The workplace play is a tried and true template affording opportunities for dramatic conflict and comic interplay among staff and customers in a single setting. The formula has accommodated such diverse works as A Memory of Two Mondays, Superior Donuts, Glengarry Glen Ross, Skeleton Crew, Tabletop, Jitney, Steel Magnolias, Seared, and Clyde’s. The Barber Shop film franchise is another example. Hit TV sitcoms of the genre have included Barney Miller, The Office, Cheers, Taxi, and The Mary Tyler Moore Show. Jaja’s African Hair Braiding, Ghanian-American playwright Jocelyn Bioh’s contribution to the job site oeuvre, is a rich, funny and moving entertainment. Though some familiar tropes and characters are employed, Bioh skillfully tells several specific stories seldom seen on Broadway in this lively, polished production brightly directed by Whitney White and produced by Manhattan Theater Club as part of its season at the Samuel J. Friedman.
Bioh’s vital comedy-drama chronicles one very hot day in the titular Harlem hairstyling establishment where West African coiffeuses risk blisters and aching fingers to create elaborate, intricate masterpieces for their clients’ tresses. The shadow of immigration woes hang over them as they gossip, joke, commiserate and counsel. Bioh makes several important and fiery statements about the impossible hurdles placed in the way of hopeful immigrants, but they come across as speeches rather than natural dialogue.
There are several recognizable plot devices. There’s the daughter quietly chafing at her demanding mother’s wishes for her to pursue a professional career when she’d rather follow her heart and go into a riskier field in the arts. Professional jealousy rears its head as a worker accuses another of stealing her customers. Marital troubles are rife as more than one braider complains of a straying mate. Then there’s the most familiar plot element of all: the ornery, judgmental cynic who turns out to have a heart of gold.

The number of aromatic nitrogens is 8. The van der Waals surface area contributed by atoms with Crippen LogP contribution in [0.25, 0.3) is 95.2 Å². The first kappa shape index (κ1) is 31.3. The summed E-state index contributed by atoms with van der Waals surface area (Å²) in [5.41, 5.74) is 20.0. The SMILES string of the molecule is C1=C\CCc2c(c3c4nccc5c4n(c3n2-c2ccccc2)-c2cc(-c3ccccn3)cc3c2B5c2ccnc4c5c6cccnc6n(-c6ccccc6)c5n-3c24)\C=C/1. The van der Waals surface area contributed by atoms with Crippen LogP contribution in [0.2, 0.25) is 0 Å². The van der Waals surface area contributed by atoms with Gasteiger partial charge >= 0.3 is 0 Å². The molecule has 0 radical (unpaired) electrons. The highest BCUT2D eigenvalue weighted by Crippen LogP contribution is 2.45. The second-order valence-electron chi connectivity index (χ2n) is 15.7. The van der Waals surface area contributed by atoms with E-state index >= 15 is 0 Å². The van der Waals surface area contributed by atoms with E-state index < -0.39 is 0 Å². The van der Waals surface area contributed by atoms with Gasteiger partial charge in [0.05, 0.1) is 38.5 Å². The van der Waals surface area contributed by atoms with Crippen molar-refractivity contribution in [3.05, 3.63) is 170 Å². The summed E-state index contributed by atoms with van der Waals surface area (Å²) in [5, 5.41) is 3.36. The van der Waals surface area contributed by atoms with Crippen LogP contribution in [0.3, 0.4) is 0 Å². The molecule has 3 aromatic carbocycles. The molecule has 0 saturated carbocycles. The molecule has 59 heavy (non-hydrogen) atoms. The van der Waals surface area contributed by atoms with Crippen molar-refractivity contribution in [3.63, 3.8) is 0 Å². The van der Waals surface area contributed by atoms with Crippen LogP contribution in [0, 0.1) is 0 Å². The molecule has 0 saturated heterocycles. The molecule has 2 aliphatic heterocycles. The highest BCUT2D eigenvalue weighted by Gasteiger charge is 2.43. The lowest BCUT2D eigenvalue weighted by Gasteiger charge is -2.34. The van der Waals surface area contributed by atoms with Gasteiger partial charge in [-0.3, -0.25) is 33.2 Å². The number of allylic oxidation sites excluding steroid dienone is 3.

The climax is also a trifle predictable. No spoilers but suffice it to say that there is a major event with so much build-up and with such high stakes that it doesn’t take much theatrical intuition to guess that something will go terribly wrong.
Despite the potential for cliches, Bioh creates multi-dimensional characters in believable situations. The dialogue sizzles and the fiery cast studiously avoids stereotypes in their lively limning. Brittany Adebumola enchantingly delivers a long monologue on her trek from standing up to an abusive husband in Sierra Leone to determining her own future in the US. Rachel Christopher takes the role of her all-day customer and makes her into a sympathetic and compassionate listener.
As Jaja, the shop’s owner, Somi Kakoma makes the most of her brief appearance, strongly declaring her passion for achieving citizenship and success and making the case for immigration reform. Dominique Thorne subtly conveys the conflicts of Marie, Jaja’s daughter, who is caught in a web of parental expectations, class restrictions and fear of being deported. Zenzi Williams makes the constantly complaining Bea a funny, complex figure, Nana Mensah infuses the lottery-addicted, dance-loving Aminata with spark and Maechi Aharanwa has fun with the dramatic and ambitious Ndidi. Kalyne Coleman, Lakisha May and Michael Oloyede play multiple roles with flair, filling each one with zest.
David Zinn created the incredibly detailed set and Dede Ayite designed the colorful, character defining costumes. Jaja’s shop may be a familiar one, but it’s a snappy, joyful place to spend an hour and a half.